This is the much used genre of the true life story of one man’s redemption but in Gus van Sant’s film, it’s well told in a brisk and original style and flavoured with ironic humour.
To tell the story of Christ from the point of view of the only female member of the team sounds like an exciting and potentially illuminating idea. It could even have turned out to be as controversial as Scorsese’s “The Last Temptation of Christ”.
This is adapted from David Harrower’s successful two person play, which was first seen at the Edinburgh Festival 12 years ago, then went to the West End stage, followed by productions all over the world.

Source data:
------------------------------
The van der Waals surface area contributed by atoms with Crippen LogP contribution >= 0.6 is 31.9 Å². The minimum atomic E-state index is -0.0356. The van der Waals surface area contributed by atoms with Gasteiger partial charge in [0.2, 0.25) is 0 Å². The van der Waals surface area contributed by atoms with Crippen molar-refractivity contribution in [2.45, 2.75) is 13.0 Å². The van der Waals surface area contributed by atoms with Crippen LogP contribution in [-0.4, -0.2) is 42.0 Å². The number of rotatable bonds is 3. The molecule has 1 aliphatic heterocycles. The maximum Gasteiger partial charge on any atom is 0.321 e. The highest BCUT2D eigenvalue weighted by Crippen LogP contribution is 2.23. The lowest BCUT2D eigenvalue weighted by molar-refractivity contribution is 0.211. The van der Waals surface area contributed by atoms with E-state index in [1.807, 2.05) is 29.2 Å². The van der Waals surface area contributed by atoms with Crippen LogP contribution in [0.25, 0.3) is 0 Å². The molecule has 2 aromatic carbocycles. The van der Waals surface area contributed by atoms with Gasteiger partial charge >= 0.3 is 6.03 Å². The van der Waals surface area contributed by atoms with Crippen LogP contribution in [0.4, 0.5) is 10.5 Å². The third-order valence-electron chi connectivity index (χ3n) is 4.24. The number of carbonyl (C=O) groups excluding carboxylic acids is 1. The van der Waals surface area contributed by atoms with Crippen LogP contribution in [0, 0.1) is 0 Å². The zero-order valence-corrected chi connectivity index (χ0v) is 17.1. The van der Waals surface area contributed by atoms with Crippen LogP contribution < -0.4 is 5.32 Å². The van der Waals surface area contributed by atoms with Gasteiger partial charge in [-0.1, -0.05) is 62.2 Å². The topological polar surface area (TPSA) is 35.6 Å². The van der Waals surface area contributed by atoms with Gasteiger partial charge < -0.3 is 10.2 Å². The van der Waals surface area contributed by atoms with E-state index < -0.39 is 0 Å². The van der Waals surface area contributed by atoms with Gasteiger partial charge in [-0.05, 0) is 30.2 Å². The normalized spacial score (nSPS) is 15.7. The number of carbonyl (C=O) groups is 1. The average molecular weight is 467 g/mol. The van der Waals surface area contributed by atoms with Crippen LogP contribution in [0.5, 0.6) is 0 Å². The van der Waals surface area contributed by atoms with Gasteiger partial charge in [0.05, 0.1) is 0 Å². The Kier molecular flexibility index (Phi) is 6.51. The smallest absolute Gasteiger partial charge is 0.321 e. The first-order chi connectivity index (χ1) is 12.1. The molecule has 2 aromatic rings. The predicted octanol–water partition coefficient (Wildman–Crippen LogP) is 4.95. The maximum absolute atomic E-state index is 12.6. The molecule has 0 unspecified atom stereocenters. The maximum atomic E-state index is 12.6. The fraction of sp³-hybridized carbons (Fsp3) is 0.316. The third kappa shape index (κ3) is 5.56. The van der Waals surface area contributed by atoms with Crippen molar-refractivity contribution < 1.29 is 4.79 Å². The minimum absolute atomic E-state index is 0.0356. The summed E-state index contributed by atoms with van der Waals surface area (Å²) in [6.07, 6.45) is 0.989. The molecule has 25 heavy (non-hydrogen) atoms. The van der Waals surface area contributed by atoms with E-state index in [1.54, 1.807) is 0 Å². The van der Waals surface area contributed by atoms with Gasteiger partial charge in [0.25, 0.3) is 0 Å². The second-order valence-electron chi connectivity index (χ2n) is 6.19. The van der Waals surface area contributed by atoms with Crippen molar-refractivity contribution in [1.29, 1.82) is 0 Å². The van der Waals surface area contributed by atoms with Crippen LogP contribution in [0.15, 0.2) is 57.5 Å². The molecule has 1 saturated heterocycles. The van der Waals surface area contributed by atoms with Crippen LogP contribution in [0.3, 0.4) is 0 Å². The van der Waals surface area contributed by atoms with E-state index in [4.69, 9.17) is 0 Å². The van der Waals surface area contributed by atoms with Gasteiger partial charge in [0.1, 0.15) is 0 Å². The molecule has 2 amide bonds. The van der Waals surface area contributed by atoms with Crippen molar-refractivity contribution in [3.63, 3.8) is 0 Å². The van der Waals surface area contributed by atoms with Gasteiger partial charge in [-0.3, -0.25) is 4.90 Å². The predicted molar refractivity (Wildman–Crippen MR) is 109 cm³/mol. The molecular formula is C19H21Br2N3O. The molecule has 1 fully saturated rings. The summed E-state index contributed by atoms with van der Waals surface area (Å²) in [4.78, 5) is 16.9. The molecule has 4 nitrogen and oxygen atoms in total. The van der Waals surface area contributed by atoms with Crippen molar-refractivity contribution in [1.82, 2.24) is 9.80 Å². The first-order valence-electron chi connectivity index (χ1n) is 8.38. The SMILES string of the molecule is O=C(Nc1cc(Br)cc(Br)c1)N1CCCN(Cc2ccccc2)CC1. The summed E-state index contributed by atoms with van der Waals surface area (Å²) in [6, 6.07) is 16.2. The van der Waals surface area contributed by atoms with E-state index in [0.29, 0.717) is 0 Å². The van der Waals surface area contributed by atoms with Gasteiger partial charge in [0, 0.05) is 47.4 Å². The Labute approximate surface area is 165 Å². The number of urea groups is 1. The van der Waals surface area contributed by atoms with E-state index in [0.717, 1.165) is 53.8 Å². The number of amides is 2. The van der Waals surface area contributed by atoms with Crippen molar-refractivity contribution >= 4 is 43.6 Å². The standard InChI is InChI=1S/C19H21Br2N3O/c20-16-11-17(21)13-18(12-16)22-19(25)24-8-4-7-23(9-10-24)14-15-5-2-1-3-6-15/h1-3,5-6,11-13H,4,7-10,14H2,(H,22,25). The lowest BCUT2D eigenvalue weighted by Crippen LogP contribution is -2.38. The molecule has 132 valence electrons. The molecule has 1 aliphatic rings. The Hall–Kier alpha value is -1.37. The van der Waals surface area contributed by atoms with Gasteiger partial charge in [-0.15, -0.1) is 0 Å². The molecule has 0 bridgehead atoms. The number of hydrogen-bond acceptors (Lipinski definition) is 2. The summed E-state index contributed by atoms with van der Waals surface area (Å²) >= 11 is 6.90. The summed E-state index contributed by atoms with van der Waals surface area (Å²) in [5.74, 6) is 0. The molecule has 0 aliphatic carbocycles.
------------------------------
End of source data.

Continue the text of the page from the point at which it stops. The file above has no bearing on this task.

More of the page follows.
C (Affleck) and M (Mara) live together in a small suburban bungalow in Texas. After C dies in a car crash outside their home, he comes back to the bungalow as a ghost, a silent witness to M’s grieving process. When she moves out, the ghost finds itself anchored to the home, its disintegrating memories and experiences with the new tenants slowly giving way to something more cosmic.
This is an engrossing true life story based on the autobiographical book by its protagonist, Saroo Brierley.